The shelter’s proximity to the Colorado River affords moisture for the plants and animals in the area. Rainfall is extremely variable due to the semi-arid climate of this section of Colorado. Temperatures in the area have an average range of between 20°C in July and -6°C to -8°C in January. Gooding and Shields point out that the actual temperatures in the shelter would have been higher because it faces south. Several test core samples were taken from various points in the site before excavation was started in order to determine dates and gather other paleo-environmental data. From these samples, pollen was extracted as well as any other elements that could be carbon dated.
Artifacts and Features
The artifacts found at Sisyphus shelter can be classified as stone tools, projectile points (arrowheads and spearheads) and two perishable items. 99% of all the artifacts found were made of stone. These artifacts were found within various levels of excavation ranging from level I at the deepest to level X just under the surface. The features discovered consist of hearths, two pits, one alignment of post holes in a tripod configuration and one habitation. All artifacts and samples from the site are located at the University of Colorado Museum of Natural History.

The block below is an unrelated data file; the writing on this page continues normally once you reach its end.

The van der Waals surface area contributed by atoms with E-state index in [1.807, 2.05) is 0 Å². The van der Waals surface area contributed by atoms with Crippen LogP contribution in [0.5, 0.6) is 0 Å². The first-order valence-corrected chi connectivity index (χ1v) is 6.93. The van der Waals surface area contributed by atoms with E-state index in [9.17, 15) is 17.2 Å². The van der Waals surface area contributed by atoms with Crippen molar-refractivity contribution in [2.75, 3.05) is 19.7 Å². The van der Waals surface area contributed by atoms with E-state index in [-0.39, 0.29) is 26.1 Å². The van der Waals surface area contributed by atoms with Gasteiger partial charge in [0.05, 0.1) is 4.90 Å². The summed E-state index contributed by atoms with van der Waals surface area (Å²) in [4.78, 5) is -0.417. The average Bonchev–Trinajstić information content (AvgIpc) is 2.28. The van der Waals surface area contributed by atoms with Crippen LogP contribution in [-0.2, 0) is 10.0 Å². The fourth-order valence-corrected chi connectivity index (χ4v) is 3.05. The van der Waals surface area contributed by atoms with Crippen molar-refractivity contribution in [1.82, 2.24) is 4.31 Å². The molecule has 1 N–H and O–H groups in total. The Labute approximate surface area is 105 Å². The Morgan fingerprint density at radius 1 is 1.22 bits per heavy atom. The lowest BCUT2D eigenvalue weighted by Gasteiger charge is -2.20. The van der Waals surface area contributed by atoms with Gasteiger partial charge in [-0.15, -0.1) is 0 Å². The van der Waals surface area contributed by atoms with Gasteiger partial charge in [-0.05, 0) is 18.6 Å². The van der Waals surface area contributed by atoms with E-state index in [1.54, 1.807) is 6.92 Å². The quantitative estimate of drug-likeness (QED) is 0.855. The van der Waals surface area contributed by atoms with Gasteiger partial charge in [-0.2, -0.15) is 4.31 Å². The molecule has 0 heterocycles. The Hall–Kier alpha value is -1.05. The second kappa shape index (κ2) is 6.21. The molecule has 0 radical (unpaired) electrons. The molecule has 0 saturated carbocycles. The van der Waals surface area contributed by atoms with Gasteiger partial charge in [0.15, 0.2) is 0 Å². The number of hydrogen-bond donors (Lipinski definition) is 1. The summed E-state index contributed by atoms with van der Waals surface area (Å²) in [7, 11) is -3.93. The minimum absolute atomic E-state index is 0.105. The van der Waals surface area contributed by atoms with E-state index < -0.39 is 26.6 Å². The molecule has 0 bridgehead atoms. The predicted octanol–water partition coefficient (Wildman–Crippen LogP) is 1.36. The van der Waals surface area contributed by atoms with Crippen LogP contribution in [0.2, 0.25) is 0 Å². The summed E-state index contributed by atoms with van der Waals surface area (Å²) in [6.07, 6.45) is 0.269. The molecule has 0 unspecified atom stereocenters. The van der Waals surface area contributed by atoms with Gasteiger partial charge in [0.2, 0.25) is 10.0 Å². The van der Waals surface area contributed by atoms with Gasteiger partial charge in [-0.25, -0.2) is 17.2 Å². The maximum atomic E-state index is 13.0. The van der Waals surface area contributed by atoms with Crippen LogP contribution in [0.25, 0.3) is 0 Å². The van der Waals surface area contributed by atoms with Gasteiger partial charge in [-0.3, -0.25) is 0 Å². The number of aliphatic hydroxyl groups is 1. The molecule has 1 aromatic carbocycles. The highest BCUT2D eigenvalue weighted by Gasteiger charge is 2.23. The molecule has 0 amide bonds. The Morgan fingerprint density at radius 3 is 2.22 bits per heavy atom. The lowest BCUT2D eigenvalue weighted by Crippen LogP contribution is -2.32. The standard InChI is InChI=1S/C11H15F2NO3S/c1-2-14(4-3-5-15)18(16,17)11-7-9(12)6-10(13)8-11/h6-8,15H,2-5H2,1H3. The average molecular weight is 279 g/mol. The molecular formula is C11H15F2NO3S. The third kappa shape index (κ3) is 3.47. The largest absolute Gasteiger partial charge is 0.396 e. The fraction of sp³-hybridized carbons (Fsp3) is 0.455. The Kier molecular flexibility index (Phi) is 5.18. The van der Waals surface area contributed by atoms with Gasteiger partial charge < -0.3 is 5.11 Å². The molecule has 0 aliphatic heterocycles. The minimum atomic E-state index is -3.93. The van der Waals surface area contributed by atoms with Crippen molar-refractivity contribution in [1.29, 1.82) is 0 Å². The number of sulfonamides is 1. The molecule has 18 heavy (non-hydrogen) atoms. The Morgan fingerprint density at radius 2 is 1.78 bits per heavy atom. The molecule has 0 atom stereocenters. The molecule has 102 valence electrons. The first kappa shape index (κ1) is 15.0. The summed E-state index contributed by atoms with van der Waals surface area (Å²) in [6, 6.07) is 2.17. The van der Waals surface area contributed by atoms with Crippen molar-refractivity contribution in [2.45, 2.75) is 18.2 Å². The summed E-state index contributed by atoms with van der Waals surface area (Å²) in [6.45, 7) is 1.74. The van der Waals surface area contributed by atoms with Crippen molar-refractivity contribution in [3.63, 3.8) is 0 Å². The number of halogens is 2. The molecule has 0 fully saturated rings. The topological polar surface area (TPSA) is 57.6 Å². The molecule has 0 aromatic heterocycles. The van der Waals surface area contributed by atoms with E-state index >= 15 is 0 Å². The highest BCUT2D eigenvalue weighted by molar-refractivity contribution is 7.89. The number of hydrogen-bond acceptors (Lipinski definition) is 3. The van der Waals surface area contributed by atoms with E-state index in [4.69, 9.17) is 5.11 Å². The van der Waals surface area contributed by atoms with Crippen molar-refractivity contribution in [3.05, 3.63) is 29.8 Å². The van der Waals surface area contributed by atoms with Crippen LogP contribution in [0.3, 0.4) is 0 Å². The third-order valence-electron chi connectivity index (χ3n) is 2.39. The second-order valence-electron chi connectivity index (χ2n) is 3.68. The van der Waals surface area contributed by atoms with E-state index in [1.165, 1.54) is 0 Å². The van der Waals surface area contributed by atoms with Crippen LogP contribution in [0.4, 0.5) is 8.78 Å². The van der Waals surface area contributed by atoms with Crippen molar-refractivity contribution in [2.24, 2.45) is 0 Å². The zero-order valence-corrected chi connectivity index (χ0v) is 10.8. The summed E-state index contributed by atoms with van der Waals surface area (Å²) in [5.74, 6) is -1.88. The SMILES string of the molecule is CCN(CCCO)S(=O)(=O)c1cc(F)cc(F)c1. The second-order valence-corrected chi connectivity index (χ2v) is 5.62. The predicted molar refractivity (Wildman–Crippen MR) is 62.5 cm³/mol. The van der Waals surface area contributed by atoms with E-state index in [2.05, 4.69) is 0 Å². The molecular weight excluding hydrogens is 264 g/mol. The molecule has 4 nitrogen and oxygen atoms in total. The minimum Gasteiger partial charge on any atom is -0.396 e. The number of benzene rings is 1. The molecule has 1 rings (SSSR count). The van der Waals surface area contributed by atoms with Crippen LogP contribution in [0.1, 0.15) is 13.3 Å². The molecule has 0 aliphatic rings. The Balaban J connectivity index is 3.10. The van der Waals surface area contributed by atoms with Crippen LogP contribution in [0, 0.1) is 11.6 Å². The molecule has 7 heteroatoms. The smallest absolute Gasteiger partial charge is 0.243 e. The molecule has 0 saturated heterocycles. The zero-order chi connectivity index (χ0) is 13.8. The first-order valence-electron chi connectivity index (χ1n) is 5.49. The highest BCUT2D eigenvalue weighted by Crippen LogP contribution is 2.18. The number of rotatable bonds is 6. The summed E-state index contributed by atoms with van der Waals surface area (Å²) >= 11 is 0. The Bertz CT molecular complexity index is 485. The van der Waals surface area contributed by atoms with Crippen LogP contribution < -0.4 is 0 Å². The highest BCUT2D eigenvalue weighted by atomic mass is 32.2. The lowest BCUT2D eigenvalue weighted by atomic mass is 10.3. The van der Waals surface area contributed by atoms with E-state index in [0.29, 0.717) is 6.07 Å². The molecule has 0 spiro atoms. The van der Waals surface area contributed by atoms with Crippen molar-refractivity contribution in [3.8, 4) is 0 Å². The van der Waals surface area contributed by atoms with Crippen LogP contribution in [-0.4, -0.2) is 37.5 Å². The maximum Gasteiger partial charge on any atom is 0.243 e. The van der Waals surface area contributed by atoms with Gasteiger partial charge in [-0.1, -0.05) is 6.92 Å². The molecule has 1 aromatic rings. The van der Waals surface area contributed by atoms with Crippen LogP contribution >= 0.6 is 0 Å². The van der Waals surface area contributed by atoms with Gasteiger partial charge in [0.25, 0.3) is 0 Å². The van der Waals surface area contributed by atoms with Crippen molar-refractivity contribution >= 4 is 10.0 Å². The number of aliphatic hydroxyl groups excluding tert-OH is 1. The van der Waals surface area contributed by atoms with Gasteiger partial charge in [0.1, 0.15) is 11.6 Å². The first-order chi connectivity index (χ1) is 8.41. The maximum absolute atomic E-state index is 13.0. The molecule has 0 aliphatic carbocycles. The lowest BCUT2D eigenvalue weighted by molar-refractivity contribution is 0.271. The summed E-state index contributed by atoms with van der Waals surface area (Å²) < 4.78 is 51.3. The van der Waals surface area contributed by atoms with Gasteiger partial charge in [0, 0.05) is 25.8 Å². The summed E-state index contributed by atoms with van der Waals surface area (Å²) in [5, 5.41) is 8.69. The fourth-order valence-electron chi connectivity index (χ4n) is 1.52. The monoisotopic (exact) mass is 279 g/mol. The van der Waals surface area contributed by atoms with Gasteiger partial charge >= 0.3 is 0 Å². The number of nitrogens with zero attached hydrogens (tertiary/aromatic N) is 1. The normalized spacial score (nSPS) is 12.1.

The stone tools and projectile points were made from materials such as chalcedony, chert, quartzite, metasediment and sandstone. All but two of the 23 projectile points are made from chert or chalcedony, with two quartzite projectile points also found. Out of the group of stone tools, only a few biface (shaped edges on both sides) knives were found and these were made from chert or chalcedony.
The categories of stone artifacts found include cutting tools, scraping tools, incising tools, striking tools, and many flakes that were used for various purposes. The cutting tools were most numerous having 131 specimens. These included 23 projectile points, 37 knives, 13 multi-functional tools, 20 blades, 3 backed blades, 2 drills and 33 biface fragments. The scraping tools consisted of 31 specimens, which varied in their purpose and the location of the scraping edge. The incising tools were least numerous with 22 specimens.
The perishable artifacts found at Sisyphus Shelter consisted of a fragment of basketry and an arrow shaft with a nock. Gooding and Shield note that these appeared to originate from the last occupation of the site about 580-520 B.P. The archaeologists were unable to determine the material the arrow shaft fragment was composed of; however, a reinforced collar around the nock was found to be made of yucca. The basketry fragment was also composed of yucca.
Most of the hearths found, along with the tripod, were associated with the habitation structure, which was the largest feature of the site. The tripod that was discovered was not related to any of the hearths so the archeologists speculate that instead of being used for cooking this was used as a type of backrest like those used by historic aboriginal populations. The two pits discovered were not thought to be used for fire. One appeared to be a storage pit and the other an ash pit. 18 hearths were found on many different levels showing different occupations of humans. The hearths consisted of surface hearths and basin hearths, basin hearths being the most common and also the most sophisticated.